Forget all the clamps and straps when EDMing mold parts, says a shop using magnetic workholding.
Magnetic workholding from Hermann Schmidt is an integral part of Ivanhoe Tool & Die's automated EDM operations.
A System 3R robotic handling system holds Hermann Schmidt magnetic chucks for automatic loading and unloading.
Ivanhoe Tool & Die uses Charmilles ram EDMs equipped with System 3R robots to burn parts for plastic injection unscrewing molds.
There was a time when shops doing EDM were warned about using any kind of magnetic workholding because it could adversely affect flush and operating conditions. But those days are gone thanks to the advanced technology of not only today's EDMs but also the magnetic systems themselves. As a result, the workholding method is slowly replacing cumbersome setups and providing shops, in particular moldmakers, with easy-to-use, streamlined, and ready-for-automation systems.
One such moldmaker benefiting from magnetic workholding is Ivanhoe Tool & Die in Thompson, Conn. The shop specializes in the design and building of plastic injection "unscrewing" molds that produce parts with threads. Some examples include caps for shampoo, liquid detergent, and soft drink bottles. As part of its production process, the shop burns everything from cavities to cores on two fully automated ram EDMs equipped with magnetic workholding.
What Ivanhoe uses are fine-pole magnetic chucks for palletized referencing systems. The chucks, from Hermann Schmidt of East Hartford, Conn., have macro reference plates affixed to their undersides. The plates adapt to Ivanhoe's System 3R Workman robots, which keep two Charmilles Roboform EDMs supplied with electrodes and parts.
In total, the shop has thirty-two 6 6-in. Herman Schmidt chucks, or pallets — 16 for each EDM. Once loaded with workpieces, these pallets are stored in the robot systems until it is time to burn. The setup provides around-the-clock operation for Ivanhoe.
"Without magnetic workholding," says Warren Salvas, EDM supervisor at Ivanhoe, "parts would have to be clamped or strapped onto plates. And we would be unable to automate our EDM operations."
Also, because these are fine-pole magnetic chucks, they let users burn parts closer to the chuck surface without interrupting the EDM operation. Instead of increased power, these magnets secure parts using more poles, which does not inhibit flushing.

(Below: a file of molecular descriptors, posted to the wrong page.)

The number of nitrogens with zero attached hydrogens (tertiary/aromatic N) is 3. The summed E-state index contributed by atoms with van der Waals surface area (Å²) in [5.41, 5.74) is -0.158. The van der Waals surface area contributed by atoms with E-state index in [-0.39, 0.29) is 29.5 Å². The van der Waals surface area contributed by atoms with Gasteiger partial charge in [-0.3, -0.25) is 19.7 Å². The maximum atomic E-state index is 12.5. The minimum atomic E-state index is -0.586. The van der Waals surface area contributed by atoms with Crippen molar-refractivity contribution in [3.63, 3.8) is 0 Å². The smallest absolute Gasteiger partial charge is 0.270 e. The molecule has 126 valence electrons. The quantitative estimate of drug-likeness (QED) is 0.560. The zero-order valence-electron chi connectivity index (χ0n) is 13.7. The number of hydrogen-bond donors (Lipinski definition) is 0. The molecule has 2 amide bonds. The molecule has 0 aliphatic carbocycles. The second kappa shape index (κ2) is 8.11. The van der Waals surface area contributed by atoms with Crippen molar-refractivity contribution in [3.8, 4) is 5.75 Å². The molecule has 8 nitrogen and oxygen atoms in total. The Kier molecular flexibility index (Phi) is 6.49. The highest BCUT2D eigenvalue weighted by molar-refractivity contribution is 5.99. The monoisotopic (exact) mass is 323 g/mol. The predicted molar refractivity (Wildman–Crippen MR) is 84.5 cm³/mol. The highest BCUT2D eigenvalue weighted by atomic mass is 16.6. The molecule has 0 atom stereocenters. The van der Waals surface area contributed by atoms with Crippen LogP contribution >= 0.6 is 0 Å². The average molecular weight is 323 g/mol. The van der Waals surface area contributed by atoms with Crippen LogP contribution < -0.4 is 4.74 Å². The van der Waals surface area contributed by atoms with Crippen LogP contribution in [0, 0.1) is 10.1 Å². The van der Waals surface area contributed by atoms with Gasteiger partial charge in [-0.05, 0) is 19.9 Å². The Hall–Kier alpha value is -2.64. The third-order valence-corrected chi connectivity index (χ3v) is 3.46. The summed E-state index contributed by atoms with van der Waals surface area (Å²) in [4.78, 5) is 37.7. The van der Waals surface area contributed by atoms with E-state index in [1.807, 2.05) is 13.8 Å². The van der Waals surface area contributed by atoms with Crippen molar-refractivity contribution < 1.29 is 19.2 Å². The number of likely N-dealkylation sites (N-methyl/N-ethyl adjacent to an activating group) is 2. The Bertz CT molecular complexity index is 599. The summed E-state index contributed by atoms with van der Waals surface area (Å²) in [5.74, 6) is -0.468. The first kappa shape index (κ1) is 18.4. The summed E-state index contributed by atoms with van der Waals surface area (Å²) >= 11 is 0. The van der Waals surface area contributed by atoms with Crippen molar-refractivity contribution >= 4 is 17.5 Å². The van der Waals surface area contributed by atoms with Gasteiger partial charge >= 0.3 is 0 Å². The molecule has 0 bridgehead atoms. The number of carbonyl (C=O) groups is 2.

"It used to be," adds Peter Schmidt, vice president at Hermann Schmidt, "that shops would have flushing through their magnetic chucks. This often involved connecting lines to the chuck, which limited any kind of automated pallet changing."
Ivanhoe's square-shaped magnetic chucks have rails mounted on all four sides. These rails are referenced to the chuck's center, and the X, Y, and Z dimensions on all of Ivanhoe's chucks are matched to within 0.0002 in. Accurately located rails and matched dimensions let Ivanhoe situate its parts in four corners and probe just one chuck instead of all 32. "They are all exactly the same," says Schmidt. "Everything on the chucks is flat, parallel, and square — and coupling them with the 3R system adds repeatability." The moldmaking shop loads multiple pieces on its magnetic pallets, trying to stay with an even number or as many as will fit. Sometimes this amounts to 30 pieces on one pallet or as little as one or two, says Salvas. Ivanhoe's previous magnetic chucks were round and had only two rails. In addition, they weren't fine pole, so parts got pulled in and removing them was difficult, says Salvas. But what was also detrimental was that they were over 2-in. thick, meaning the shop lost some of its Z-axis travel on the EDMs. With the Hermann Schmidt pallets measuring 1 1 /2-in. thick, the shop gains back some of that lost travel.